Wästberg lighting collection

Stockholm Design Week: new Swedish lighting brand Wästberg launched last night with task lights designed by Ilse Crawford (above), Claesson Koivisto Rune, James Irvine and Jean-Marie Massaud.

Claesson Koivisto Rune w08 by Claesson Koivisto Rune

A task lamp is a highly technical object. Rotation mechanism, arm reach, counter balance, degree of efficiency, safety… It must all be there. How to use it must be self-explanatory to anyone. Hiding all the mechanics and electronics left a no-nonsense design. This lamp almost designed itself. Arm, elbow, head. And light.

Irvine w08 by James Irvine (above)

The theme of the task lamp is one of those design projects which always has to measure itself with great masterpieces from the past. Hundreds have been invented over the years. Some of them so brilliant that they are hard to beat. They are full of springs and knobs and complicated hinges. Sure, you can design another one of these but my feeling is that perhaps there is the space for a simplified mechanism. An object which is calm. It does move, but does not do everything. For me that‘s enough and maybe for some other people too.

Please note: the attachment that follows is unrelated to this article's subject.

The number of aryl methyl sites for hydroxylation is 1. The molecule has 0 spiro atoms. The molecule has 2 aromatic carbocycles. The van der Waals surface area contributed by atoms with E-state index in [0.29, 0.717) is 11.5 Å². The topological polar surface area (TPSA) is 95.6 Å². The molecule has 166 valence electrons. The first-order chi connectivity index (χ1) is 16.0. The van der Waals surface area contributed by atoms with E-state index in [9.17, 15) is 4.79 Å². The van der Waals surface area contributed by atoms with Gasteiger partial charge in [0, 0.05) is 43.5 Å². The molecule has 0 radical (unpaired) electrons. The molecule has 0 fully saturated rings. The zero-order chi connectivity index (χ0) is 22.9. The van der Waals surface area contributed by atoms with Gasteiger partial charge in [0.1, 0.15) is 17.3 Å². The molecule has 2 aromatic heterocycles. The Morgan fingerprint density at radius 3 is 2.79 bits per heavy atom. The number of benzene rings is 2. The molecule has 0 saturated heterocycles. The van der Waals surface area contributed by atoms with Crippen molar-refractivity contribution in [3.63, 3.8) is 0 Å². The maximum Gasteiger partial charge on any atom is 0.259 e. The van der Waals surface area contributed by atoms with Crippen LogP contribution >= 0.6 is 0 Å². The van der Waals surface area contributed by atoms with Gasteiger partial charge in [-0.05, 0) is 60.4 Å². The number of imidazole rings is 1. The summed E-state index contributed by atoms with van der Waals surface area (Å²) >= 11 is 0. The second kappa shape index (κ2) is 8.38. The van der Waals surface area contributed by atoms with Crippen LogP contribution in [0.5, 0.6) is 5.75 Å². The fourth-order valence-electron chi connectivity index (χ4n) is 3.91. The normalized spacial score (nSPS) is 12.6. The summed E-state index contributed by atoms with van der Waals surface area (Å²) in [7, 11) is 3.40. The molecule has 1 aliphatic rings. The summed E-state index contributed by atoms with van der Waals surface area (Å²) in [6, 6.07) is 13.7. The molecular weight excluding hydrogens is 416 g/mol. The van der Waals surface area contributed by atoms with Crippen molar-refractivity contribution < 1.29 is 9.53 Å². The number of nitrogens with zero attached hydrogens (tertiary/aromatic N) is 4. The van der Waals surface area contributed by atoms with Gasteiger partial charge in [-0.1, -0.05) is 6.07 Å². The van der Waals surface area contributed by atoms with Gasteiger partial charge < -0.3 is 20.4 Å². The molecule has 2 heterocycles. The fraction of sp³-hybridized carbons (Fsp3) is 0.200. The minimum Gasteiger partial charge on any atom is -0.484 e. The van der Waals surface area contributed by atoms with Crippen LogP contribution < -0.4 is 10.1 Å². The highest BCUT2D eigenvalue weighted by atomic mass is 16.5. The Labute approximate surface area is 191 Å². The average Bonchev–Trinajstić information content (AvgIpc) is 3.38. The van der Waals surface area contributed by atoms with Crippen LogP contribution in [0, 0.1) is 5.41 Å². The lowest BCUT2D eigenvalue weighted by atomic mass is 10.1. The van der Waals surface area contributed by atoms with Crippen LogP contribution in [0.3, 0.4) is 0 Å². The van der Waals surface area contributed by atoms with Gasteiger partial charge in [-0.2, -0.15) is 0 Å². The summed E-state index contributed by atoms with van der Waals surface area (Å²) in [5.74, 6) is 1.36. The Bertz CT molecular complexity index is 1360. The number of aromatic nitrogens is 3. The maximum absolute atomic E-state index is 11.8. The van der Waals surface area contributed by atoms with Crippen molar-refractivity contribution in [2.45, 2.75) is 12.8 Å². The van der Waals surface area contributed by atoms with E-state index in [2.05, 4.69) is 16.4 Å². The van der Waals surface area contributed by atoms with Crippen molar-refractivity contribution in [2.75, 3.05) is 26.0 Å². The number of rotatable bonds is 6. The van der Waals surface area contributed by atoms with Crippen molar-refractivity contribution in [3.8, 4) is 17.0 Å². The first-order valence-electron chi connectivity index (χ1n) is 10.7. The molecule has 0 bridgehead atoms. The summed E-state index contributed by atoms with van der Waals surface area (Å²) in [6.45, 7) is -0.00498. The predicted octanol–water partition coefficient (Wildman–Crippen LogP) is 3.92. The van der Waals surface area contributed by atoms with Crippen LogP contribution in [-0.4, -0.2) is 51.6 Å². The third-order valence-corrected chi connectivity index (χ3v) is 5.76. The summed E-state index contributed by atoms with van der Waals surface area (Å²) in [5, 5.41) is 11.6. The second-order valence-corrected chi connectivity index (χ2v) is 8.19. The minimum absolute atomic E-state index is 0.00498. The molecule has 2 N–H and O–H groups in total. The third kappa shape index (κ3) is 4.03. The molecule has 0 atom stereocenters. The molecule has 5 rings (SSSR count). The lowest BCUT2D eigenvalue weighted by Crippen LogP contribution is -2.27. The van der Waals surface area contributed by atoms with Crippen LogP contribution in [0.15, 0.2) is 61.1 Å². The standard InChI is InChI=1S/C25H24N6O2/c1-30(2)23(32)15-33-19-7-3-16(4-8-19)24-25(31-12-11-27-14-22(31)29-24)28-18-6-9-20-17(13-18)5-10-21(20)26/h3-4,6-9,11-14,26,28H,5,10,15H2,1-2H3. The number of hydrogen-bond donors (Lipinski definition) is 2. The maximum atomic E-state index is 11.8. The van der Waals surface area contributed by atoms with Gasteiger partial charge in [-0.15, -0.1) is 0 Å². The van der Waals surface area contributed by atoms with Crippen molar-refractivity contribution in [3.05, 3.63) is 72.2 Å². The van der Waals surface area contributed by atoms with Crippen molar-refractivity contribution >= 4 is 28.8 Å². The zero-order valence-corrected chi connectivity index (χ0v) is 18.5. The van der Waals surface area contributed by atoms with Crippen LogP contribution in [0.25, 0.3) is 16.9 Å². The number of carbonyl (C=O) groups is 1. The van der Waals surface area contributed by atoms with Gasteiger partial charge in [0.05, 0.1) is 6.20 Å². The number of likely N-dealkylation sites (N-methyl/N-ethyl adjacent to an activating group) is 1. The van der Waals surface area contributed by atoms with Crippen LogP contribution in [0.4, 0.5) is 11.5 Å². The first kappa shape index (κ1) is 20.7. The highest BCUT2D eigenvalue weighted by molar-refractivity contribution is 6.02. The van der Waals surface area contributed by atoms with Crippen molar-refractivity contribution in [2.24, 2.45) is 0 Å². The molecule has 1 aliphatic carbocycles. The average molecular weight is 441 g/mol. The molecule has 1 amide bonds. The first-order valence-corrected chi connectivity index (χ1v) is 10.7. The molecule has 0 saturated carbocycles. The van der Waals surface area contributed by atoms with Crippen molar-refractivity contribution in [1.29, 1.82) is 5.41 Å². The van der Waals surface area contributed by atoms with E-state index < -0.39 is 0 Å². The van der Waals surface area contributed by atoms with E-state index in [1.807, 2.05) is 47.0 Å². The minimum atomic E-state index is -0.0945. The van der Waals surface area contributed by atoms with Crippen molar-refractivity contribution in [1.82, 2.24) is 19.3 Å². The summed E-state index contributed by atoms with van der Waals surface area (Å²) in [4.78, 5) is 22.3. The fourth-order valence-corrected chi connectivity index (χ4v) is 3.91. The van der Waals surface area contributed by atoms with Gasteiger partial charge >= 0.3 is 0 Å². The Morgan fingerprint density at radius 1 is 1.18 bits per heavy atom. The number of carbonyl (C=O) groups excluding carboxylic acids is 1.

Massaud w08 by Jean-Marie Massaud (above)

It‘s about Light.
It‘s about gravity and non gravity.
It‘s about reduction and competency.
It‘s about simplicity, lightness, effortlessness.
It‘s about synthesis.
It‘s about mood

Studioilse w08 by Ilse Crawford (above)

Materials have hidden messages. These create a powerful link to our emotional psyches and shape our connection to daily life.

Our light is a sturdy friend, unpretentious and always there for us. We have chosen honest materials that carry clear messages: iron for its feelings of stability, reliability, trust; wood with its warmth and life, and porcelain for its intimate glow, as well as its tactility.

Then we have put these three together for a certain oddness. This is because there is an innate awkwardness in the directional light that we wanted to amplify - rather as with people this is a sympathetic quality not a sin.